Finding a Balance

Managing this arena thus requires working with multiple stakeholders and having a clear, 30,000-foot view of the congested battlespace. There exists a point of mutual weakness, where the deeply divided rebels are unlikely to be able to defeat the regime and the regime lacks the ability to re-establish its writ on a good chunk of territory in the eastern half of the country. This situation gave Iran and its allies freedom of operation in western Syria and in the ungoverned spaces in the east. The way to prevent a Daesh resurgence is for the U.S. to ensure that Sunni Arab rebels, rather than Kurds, control the territories retrieved from Daesh since having Sunni Arabs control the lands that had been part of the Daesh caliphate can prevent the jihadist movement from resurfacing. The Trump administration plan to mobilize a force consisting of troops from Arab states is not going to work because the Arab countries, assuming they are willing to get involved, do not have the troops to spare.

This can be achieved by working closely with Turkey, which is in the process of reviving rebel forces — though the U.S. has been at odds with Turkey over our alignment with Kurdish militias in the fight against Daesh. Washington can negotiate an arrangement where Ankara accepts a de facto autonomous Syrian Kurdish enclave in northeastern Syria in exchange for Sunni Arab rebels gaining a foothold in the Raqqa-Deir el-Zour corridor along the Euphrates. With the rebels ensconced in these eastern parts of Syria, the U.S. and its allies can contain Daesh and Iranian expansionism simultaneously. Accomplishing this will be quite challenging, given the need to make sure that the rebels are more of a Sunni nationalist orientation than an Islamist one. The U.S. will need to work closely with the Turks and the Saudis on this matter.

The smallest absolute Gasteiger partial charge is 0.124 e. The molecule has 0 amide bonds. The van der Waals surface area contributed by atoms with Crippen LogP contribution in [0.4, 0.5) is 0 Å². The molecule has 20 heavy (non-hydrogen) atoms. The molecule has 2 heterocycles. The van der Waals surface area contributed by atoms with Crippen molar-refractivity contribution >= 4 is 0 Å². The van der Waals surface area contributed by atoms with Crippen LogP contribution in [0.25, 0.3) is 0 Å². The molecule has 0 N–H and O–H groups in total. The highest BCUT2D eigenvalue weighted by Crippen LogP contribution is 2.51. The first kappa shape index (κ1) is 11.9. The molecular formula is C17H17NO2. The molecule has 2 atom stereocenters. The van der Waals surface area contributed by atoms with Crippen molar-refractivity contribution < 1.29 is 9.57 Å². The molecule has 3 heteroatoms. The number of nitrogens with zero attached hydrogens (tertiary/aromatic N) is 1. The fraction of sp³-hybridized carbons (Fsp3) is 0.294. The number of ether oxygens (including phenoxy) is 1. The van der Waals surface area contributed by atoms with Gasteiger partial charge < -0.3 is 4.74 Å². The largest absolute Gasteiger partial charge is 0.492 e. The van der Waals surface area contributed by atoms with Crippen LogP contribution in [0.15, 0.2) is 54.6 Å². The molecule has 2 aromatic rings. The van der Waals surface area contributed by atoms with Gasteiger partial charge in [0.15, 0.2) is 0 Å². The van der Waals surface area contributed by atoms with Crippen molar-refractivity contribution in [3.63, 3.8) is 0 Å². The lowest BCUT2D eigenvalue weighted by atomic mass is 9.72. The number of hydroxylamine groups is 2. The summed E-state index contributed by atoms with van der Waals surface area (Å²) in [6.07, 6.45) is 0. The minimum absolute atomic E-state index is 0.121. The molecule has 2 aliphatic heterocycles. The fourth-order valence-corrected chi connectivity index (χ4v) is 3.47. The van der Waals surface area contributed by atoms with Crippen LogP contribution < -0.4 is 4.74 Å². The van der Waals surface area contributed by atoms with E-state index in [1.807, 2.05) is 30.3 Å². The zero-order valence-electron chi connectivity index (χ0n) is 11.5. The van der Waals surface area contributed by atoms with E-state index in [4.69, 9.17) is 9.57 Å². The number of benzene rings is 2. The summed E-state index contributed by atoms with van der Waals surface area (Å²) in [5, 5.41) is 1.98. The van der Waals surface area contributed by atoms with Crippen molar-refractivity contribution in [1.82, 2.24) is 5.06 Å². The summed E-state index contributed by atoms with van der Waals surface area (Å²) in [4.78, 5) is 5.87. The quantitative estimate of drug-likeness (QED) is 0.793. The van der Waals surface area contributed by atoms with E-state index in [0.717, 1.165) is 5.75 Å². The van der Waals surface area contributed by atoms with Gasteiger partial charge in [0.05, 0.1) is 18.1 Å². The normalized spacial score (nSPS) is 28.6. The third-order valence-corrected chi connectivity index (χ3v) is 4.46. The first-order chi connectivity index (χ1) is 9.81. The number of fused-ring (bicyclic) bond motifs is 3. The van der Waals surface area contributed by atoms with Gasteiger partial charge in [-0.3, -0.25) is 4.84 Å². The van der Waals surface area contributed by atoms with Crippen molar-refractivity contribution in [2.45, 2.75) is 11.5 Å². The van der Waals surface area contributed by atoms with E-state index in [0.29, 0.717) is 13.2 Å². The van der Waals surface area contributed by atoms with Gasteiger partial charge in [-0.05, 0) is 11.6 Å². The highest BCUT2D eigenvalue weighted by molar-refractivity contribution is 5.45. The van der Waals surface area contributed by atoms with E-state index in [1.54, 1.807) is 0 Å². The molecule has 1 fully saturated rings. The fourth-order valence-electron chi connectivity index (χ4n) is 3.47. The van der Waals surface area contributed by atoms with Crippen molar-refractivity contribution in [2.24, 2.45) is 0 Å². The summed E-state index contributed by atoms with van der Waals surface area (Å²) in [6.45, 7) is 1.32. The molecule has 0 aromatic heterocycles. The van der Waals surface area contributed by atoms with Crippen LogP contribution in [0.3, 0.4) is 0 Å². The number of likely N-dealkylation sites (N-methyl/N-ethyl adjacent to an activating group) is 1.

A rebel revival in the east could force the Assad regime and its backers to earnestly come to a future negotiating table. In addition, Israel will be less inclined to engage in unilateral actions knowing that the U.S. strategy is built on the notion of preventing Iran from dominating Syria. Russia is using Syria as a lever in its strategic dealings with the U.S., but Washington holds far more cards than Moscow and can get the Kremlin to influence Damascus to begin serious negotiations. As for Iran, it is seeking the path of least resistance and will settle for what it can get, and therefore Tehran is likely to opt for negotiations.   

Complex statecraft and diplomacy should complement military and intelligence operations in order to establish a balance of power in Syria, and by extension, in the region. Engaging in tactical military strikes is not going to cut it; rather it will further exacerbate the multiple wars going on in Syria. In the end, unfortunately, there is no easy solution to the Syrian crisis, but it can be managed through a holistic strategy that factors in all the main players involved.

The views expressed herein are the author’s and do not necessarily reflect those of CGP.